Can I Reject a Settlement Offer I Think is Too Low?
If an insurance adjuster offers you a settlement in your personal injury claim, you are not obligated to take it. If you think you are entitled to a larger sum, keep negotiating until you get a settlement you feel comfortable with.
1. Be Reasonable.
Scouring the Internet for negotiation tips does not make you a negotiating genius. Even experienced attorneys who negotiate personal injury settlements every day will tell you that no amount of negotiating prowess is going to get you a gargantuan settlement that will set you up in a giant mansion for life. Especially when you do not deserve it.
The first rule of settlement negotiation is to know the approximate value of your claim, and to work toward a settlement within that range. If the settlement you have been offered is less than you were hoping for, but is still reasonable, you should consider your arguments carefully before rejecting it.
2. Low Settlement Offers are Common
Insurance companies, and the adjusters who work for them, are in the business of making the best of bad situations. The insurance company wants to come out on top of any situation, and they are experienced at getting what they want. It is not uncommon for an insurance adjuster to know just how much time, money, and headache your claim is going to cost the company and attempt to offer a quick but low settlement to get you to go away. Be wary of an offer like that. You can contact The Advocates at any time to talk to an attorney about the strength of your offer. Consultations are always free.
3. Know the Limits of the Insurance Policy
If you are negotiating for compensation under a home or auto insurance policy, ask for a copy of the policy as soon as you can. Outside of special circumstances the insurance company will not usually pay an injured party more than the liability policy limit.
When you purchase an insurance policy, you pay for a certain level of coverage, the limits of which are listed in your policy. For example, an auto policy could cover up to $50,000 in property damage coverage and $100,000 in medical expenses per injured person. That means that if you cause an accident your insurance company will only pay up to $150,000 in damages if one person is injured.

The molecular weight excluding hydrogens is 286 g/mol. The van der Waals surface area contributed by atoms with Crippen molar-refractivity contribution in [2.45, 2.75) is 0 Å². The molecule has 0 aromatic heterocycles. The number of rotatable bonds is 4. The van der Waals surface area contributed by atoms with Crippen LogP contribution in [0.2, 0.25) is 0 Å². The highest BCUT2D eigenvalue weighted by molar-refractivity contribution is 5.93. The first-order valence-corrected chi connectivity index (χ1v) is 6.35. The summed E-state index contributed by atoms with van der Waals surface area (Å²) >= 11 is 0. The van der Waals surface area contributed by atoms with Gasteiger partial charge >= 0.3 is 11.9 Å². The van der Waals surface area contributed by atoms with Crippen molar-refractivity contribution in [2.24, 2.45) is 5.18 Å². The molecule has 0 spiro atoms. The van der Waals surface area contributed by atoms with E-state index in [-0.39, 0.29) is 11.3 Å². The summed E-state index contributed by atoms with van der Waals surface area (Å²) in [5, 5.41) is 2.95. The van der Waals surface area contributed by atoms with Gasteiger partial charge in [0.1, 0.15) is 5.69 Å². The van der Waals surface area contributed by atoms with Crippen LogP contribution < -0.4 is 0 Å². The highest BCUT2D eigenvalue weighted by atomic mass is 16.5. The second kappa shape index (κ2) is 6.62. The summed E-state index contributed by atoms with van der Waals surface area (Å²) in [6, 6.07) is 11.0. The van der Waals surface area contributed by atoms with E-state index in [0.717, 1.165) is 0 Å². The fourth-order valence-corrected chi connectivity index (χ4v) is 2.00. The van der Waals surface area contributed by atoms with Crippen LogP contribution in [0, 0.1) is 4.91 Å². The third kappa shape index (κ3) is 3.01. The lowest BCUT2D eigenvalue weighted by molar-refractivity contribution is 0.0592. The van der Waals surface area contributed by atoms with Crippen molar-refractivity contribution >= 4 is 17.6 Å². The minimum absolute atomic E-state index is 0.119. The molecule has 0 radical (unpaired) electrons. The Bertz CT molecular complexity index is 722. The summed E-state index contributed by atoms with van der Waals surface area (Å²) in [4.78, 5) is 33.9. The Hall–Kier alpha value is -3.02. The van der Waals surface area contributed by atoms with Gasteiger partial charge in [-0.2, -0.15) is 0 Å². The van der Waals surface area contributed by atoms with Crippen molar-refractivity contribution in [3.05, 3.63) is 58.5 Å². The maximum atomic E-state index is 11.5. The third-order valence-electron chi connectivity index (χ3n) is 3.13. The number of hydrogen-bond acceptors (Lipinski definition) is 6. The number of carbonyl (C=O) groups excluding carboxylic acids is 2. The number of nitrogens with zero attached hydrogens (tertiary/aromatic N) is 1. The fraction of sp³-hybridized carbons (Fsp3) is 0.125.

When negotiating a settlement think of it the other way. You need to know what the limits of the other party’s insurance policy are. You can request a copy of the insurance policy you are trying to collect under, and the company will send it to you. When you know the policy limits, you know the limits of the insurance adjuster’s ability to meet your demands. If you want $1,000,000 in damages, but the policy limit is only $150,000, you have a problem.
4. Send a Rejection Letter with a Good Argument
If, after you have thought about reasonableness and the policy limit, you still think the offer you have is too low, you can reject it. Always reject a settlement offer in writing. Type a letter to your contact at the insurance company listing the reasons you think that their offer is too low. Back up these reasons with concrete evidence attached to the letter. Finally, provide a counteroffer of a sum you think is more reasonable.
If at any time, you would like additional insight into whether the settlement offer you received is reasonable and fair, the attorneys at The Advocates are happy to provide a free consultation and answer any questions you may have. Call 801-326-0809 and our team will be happy to help in any way we can.